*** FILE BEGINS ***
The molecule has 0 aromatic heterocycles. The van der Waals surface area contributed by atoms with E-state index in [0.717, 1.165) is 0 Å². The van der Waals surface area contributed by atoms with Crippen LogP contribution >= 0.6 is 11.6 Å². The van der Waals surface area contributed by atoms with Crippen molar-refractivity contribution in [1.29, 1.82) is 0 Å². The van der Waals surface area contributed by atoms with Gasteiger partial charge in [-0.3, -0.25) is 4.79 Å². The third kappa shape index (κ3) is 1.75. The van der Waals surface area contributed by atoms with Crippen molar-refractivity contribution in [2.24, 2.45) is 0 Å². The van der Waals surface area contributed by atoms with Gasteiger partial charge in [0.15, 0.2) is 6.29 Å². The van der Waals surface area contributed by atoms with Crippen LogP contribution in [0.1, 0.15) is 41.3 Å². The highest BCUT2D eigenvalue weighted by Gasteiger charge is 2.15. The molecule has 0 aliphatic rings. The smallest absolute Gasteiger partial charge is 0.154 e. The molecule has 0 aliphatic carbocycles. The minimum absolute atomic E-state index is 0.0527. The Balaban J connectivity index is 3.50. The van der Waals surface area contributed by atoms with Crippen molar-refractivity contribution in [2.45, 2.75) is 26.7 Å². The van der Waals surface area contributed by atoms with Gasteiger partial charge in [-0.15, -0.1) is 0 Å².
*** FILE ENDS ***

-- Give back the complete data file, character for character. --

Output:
The molecule has 0 aromatic heterocycles. The van der Waals surface area contributed by atoms with E-state index in [0.717, 1.165) is 0 Å². The van der Waals surface area contributed by atoms with Crippen LogP contribution >= 0.6 is 11.6 Å². The van der Waals surface area contributed by atoms with Crippen molar-refractivity contribution in [1.29, 1.82) is 0 Å². The van der Waals surface area contributed by atoms with Gasteiger partial charge in [-0.3, -0.25) is 4.79 Å². The third kappa shape index (κ3) is 1.75. The van der Waals surface area contributed by atoms with Crippen molar-refractivity contribution in [2.24, 2.45) is 0 Å². The van der Waals surface area contributed by atoms with Gasteiger partial charge in [0.15, 0.2) is 6.29 Å². The van der Waals surface area contributed by atoms with Crippen LogP contribution in [0.1, 0.15) is 41.3 Å². The highest BCUT2D eigenvalue weighted by Gasteiger charge is 2.15. The molecule has 0 aliphatic rings. The smallest absolute Gasteiger partial charge is 0.154 e. The molecule has 0 aliphatic carbocycles. The minimum absolute atomic E-state index is 0.0527. The Balaban J connectivity index is 3.50. The van der Waals surface area contributed by atoms with Crippen molar-refractivity contribution in [2.45, 2.75) is 26.7 Å². The van der Waals surface area contributed by atoms with Gasteiger partial charge in [-0.15, -0.1) is 0 Å².